CB: Absolutely. And so we asked our friends in the ballet what did we need to do and the first thing they said is we had to go out and get Capezio jazz ballet slippers. And they were pretty comfortable, but people thought we were wearing running shoes and we thought, well, you know, they’re even more comfortable and they think we’re wearing them anyways. So we changed to running shoes and it took a little time during the concert to change so we decided to change at intermission so we wouldn’t have that awkward break. It was so comfortable, we said, “Well let’s just wear them for the whole show when we’re doing the ballet.” And then we thought, well we’re not doing the ballet but it was so comfortable, let’s just…and then it became our trademark.
WWBW: So now you can’t show up at a gig without your athletic shoes.
CB: Yeah. We’re very lucky that way.
WWBW: Now have you managed to parlay that into an endorsement? I would think that Nike would be knocking at your door.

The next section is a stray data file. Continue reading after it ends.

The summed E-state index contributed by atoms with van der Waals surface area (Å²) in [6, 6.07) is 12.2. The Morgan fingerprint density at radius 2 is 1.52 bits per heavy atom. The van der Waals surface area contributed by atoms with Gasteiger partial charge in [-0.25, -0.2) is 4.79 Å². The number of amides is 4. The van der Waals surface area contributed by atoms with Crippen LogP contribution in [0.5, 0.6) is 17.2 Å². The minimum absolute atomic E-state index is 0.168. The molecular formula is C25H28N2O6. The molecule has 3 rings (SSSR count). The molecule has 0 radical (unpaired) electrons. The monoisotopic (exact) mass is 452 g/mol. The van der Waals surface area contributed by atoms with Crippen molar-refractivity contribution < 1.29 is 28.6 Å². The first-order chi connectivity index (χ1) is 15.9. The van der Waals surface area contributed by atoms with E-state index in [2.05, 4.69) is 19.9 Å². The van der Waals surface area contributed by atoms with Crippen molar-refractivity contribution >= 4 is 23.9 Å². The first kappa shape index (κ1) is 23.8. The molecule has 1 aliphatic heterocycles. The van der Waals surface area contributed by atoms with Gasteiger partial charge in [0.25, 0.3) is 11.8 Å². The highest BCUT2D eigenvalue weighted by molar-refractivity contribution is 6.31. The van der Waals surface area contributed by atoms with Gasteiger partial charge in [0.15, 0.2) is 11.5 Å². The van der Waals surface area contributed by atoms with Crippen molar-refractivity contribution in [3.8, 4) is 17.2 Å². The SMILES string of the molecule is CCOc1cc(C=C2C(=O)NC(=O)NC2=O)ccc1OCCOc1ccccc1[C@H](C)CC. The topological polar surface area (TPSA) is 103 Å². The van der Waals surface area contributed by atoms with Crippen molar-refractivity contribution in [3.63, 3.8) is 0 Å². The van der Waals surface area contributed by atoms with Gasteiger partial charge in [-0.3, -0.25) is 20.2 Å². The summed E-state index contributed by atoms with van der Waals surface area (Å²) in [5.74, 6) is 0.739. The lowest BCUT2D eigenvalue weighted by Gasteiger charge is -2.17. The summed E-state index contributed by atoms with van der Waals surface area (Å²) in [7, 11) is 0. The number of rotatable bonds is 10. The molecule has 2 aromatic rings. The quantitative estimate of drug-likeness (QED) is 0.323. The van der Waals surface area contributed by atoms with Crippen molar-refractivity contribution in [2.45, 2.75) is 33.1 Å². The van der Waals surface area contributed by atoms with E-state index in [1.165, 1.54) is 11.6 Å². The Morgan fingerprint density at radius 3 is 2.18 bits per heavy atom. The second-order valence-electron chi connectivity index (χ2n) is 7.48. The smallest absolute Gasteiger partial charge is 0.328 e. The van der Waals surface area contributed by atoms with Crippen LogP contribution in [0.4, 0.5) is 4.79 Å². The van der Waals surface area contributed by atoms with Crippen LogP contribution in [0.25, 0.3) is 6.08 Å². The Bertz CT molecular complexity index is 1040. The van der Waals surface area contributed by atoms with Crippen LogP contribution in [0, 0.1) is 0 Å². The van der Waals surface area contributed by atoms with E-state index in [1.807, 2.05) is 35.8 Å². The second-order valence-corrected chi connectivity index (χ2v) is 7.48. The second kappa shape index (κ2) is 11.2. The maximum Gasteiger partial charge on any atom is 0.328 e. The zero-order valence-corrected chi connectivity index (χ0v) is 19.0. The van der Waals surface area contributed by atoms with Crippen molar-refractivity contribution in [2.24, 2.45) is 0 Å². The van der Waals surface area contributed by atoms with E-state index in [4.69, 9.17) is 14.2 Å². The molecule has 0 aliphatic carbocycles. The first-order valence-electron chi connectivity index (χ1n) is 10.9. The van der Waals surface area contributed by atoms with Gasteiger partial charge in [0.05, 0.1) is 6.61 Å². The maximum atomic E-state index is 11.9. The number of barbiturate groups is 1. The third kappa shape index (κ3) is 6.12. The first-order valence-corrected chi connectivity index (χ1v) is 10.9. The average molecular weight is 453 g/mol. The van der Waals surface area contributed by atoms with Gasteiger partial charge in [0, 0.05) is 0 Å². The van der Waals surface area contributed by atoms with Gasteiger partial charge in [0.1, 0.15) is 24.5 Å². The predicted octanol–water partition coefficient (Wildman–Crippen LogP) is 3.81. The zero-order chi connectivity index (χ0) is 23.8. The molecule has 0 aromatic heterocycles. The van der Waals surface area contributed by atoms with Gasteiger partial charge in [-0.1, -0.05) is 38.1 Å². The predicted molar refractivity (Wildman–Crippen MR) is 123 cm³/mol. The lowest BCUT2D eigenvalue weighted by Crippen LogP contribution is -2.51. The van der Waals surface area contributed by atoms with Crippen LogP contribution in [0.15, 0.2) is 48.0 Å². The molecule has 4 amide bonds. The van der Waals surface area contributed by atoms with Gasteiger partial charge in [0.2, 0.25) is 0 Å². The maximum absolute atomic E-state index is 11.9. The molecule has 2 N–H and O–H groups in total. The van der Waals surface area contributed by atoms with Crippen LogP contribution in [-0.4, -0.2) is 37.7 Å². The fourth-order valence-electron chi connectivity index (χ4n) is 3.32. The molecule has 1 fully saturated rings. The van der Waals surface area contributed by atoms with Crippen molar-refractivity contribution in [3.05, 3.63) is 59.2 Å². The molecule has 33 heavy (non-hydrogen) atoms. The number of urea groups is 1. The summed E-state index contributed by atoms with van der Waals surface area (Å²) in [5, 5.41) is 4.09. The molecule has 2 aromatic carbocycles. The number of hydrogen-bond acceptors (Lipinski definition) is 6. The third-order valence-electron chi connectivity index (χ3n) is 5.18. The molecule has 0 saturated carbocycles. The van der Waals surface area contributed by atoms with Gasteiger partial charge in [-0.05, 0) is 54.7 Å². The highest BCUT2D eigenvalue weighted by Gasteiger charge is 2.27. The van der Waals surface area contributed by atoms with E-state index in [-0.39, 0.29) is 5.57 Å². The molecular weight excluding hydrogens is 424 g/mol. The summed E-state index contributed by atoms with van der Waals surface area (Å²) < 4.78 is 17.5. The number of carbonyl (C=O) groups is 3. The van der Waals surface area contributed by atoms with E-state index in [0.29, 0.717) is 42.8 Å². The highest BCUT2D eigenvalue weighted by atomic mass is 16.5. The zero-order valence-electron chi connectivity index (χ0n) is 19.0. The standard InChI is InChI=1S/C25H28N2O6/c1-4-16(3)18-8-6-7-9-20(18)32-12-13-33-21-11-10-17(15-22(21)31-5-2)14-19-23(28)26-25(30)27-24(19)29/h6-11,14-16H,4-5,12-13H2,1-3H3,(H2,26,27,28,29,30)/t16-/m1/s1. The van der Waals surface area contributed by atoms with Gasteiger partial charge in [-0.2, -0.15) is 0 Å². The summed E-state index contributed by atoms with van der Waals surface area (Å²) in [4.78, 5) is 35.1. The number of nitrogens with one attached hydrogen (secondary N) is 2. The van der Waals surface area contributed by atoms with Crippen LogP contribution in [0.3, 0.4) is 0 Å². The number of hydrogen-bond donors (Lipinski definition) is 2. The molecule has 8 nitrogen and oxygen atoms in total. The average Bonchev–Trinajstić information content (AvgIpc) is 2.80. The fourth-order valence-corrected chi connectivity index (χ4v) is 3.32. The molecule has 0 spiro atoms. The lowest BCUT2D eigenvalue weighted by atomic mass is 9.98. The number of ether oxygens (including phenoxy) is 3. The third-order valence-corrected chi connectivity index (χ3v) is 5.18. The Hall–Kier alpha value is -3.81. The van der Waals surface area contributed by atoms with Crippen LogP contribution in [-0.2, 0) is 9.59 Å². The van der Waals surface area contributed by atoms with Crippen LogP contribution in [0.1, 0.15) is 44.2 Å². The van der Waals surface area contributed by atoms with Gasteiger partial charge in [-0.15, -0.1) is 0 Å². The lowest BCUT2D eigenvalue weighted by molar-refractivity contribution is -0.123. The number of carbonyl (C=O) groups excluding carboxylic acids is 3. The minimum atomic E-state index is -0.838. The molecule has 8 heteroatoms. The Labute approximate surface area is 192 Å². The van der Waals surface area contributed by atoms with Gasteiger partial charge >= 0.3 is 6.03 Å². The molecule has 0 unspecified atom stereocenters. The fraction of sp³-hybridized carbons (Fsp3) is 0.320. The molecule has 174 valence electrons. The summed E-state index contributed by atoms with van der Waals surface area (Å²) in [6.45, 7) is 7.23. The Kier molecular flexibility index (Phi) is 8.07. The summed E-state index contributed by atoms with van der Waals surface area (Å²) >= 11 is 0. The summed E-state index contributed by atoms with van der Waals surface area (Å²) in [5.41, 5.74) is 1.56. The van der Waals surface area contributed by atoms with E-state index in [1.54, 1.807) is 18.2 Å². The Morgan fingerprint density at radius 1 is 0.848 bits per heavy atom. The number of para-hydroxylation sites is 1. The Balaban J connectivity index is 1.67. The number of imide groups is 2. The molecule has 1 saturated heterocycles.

CB: Well, so would we, but apparently Nike is recommending that we wear New Balance.
WWBW: Speaking of equipment, what is your instrument preference? What do you play?
CB: Well, we’re working with the Bach, you know, the Conn-Selmer Company. When Conn-Selmer really became the umbrella of all the great North American labels, it gave us a lot of latitude.
WWBW: So you were able to accommodate the individual tastes of the players and still remain absolutely true both artistically and commercially to your obligations to your endorsement companies.
CB: I love it. So it’s pretty true. You know that Bach is the standard. Anybody that makes a trumpet gets compared and you’re either going to be better than, just as good, not as good, but the gold standard is the Bach. With French horns, of course, the Conn was back in the day, there wasn’t a kid that didn’t want to have a Conn 8D which still is a Hollywood horn of preference. I started way back when, when I was in junior high, I started on that Conn. Actually, I’m a trombone player, my first Christmas I was given a Conn Constellation. So it goes way back.
WWBW: Nice. Do you still have that?